As an example we will now look at a ‘real life’ situation of a budget prepared for a couple to help them live on an annual income of $25,000. The process and the required documents are the same as what businesses and organisations do. The couple wants to achieve certain outcomes but only have a limited amount of money. The people who have to achieve it should prepare the budget. Only by including the people who spend the money in the budgeting process will there be any chance of it being met.
Table No. 1 lists all the tasks and activities that the couple wants to accomplish through the year. The list also contains all the commitments they have and must meet. They have then put a cost to those tasks.
They went a little further and looked at ‘what-if’ options with the choices available to them. Do they sell their house and rent? What if they really have to live very tightly – where can they make savings if necessary? All the costs associated with each choice are written down in separate columns for ease of comparison.
Once the preferred scenario is chosen the next step is to work out when the actual expenditures will occur. This is called the ‘cash flow’ budget and lets you know the timing of when the money will be spent. With that information you can see if a particular month is going to be a problem well before it arrives and the necessary preparations can be made.
How to use budgets and what they tell us
The budgeting process is used to indicate if the revenues can support the expenditure. In the case of our couple we can see from Table 2 that if they live in a rental property all their income will go into their life style and none will go into saving for the items they will need in the future. The budget tells them that they have to review their choices and pick a plan that they can afford.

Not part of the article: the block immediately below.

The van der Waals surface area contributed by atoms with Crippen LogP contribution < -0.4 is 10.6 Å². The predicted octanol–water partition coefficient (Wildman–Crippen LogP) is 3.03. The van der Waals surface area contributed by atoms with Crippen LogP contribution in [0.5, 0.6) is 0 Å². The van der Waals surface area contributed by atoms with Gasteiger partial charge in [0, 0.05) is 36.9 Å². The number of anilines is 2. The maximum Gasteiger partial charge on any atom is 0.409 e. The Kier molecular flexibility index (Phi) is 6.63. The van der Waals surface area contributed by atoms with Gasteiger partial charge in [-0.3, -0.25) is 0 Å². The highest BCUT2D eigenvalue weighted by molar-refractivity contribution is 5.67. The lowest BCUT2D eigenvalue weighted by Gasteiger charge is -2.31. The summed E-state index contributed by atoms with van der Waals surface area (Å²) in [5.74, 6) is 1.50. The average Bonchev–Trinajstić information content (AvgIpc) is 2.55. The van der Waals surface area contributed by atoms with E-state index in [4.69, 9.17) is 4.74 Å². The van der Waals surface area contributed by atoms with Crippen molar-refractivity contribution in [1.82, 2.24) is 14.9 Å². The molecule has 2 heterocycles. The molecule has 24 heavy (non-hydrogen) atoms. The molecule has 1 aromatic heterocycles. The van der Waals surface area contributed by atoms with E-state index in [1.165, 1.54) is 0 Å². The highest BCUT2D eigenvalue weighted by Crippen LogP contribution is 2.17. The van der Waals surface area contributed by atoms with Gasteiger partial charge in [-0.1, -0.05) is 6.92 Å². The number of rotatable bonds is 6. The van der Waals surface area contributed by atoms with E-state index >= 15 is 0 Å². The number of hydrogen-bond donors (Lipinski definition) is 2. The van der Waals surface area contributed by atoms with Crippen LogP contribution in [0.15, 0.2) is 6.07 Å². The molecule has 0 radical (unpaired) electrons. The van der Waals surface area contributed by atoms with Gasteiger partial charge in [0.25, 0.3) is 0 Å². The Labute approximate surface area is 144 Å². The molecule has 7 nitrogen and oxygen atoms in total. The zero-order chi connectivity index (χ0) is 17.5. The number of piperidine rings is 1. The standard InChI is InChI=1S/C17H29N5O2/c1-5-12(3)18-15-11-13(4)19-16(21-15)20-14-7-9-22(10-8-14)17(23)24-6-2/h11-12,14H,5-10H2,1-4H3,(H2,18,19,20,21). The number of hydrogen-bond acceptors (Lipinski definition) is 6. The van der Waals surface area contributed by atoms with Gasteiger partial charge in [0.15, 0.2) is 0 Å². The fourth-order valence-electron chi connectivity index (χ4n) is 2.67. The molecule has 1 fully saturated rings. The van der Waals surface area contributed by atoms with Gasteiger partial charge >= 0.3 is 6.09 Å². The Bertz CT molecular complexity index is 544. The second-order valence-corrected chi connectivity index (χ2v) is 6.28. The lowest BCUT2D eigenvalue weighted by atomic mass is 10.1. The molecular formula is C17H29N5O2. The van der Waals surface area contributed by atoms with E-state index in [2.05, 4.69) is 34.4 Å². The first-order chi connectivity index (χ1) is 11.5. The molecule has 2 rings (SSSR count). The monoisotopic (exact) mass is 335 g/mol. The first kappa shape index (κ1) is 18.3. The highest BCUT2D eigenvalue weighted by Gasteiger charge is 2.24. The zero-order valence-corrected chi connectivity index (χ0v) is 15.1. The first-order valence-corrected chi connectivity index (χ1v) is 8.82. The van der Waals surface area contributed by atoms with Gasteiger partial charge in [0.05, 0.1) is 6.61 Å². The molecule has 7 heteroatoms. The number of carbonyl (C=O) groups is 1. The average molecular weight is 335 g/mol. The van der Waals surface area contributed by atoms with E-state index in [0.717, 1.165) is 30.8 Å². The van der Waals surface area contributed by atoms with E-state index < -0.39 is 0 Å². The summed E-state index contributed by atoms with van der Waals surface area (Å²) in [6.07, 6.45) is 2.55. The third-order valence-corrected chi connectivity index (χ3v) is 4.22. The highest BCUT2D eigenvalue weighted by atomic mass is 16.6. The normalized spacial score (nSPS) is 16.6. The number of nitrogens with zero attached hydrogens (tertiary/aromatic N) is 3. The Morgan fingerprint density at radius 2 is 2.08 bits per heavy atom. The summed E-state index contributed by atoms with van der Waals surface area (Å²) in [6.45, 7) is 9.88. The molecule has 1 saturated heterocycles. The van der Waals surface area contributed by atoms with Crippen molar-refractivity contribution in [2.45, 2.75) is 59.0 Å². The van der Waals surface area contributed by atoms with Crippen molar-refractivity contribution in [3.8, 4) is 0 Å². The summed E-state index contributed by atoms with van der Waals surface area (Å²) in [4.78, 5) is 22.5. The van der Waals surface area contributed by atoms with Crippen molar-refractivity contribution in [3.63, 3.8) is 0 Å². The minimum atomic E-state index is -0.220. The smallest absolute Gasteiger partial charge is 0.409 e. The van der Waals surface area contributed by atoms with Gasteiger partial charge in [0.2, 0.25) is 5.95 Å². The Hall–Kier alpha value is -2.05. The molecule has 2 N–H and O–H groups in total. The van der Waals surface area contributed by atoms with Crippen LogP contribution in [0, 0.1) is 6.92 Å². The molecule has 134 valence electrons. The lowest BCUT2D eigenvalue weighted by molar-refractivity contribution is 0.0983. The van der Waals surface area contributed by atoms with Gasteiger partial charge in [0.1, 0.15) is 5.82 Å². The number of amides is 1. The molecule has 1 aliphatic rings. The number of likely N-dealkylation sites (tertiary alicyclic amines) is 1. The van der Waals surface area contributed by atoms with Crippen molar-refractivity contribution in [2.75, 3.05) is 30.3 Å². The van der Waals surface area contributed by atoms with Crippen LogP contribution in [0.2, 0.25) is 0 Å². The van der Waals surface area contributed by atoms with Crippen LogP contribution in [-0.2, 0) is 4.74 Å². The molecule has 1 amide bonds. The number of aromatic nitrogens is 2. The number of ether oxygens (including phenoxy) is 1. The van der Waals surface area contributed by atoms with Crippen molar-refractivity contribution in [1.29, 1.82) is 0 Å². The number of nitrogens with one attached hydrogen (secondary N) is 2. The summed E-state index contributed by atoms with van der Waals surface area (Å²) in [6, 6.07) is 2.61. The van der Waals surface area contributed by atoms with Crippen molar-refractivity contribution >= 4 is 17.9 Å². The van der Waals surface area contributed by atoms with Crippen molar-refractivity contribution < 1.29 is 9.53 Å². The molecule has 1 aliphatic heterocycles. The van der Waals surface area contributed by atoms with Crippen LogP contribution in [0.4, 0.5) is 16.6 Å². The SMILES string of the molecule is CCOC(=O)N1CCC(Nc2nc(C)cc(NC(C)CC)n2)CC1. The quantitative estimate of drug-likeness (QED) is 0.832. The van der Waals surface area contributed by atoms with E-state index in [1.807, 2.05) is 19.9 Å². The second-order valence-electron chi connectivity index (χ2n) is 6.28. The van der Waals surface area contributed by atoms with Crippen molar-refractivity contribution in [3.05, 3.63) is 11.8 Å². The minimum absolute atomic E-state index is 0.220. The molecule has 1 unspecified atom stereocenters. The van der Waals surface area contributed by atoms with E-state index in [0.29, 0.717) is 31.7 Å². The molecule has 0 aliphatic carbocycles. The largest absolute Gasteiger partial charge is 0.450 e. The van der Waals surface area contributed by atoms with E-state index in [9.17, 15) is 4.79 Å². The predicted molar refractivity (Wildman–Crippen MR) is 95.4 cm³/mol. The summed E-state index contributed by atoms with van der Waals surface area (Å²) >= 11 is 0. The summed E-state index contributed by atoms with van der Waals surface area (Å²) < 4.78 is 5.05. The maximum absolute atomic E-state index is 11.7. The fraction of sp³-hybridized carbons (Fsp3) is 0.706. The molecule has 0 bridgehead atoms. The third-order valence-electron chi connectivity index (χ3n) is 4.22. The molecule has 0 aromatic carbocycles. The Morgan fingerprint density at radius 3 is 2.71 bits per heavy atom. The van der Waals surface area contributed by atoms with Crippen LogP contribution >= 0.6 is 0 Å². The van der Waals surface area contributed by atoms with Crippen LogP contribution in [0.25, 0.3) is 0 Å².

The budget is also a forecasting tool for their cash requirements. With the budget it is easy to see that in some months they will not have enough income available to meet their expenses. It is clear that in January, February, April, July, September and December they will be short of money unless they put a little aside in the months where they have process a powerful planning tool.
A budget forces people to think closely about their plans and strategies. If the revenue is less than expenses, they can chose to either reduce the expenses or increase the revenues. Either one will do. But if they chose to increase revenues it is then necessary to redo the budget and add-in the tasks and actions that will be used to achieve the new revenues. If the ideas are ‘pie-in-the-sky’ the budgeting process will soon make it clear they are unrealistic because the incomes that are meant to be coming-in will show up to be unachievable.
The same methods and practices used by the couple are used in business. Plans are drawn up, these are broken down into categories of tasks, the tasks are broken down into actions, each action is individually resourced and costed and the costs are finally rolled-up into totals and compared to the moneys available.
Budget reviews and expenditure control
The process continues until a realistic income that is greater than the expenses can faithfully be realised. At that point the budget is approved and told to all persons in the company.
At least every month the actual expenditures are compared and measured to the budget plan. When worrying variances appear between the budget and the actual cost, the discrepancy is investigated and analysed. If it is a problem then plans are put into place to fix it. If it is a fortuitous occurrence then the analysis highlights what went well and whether it could also be used elsewhere in the operation.
If necessary the budget can then be reforecast to reflect the effects of the unexpected situations. This permits people to continually remain in control of their finances and to use money to its best advantage for the organisation.
Mike Sondalini – Maintenance Engineer
We (Accendo Reliability) published this article with the kind permission of Feed Forward Publishing, a subsidiary of BIN95.com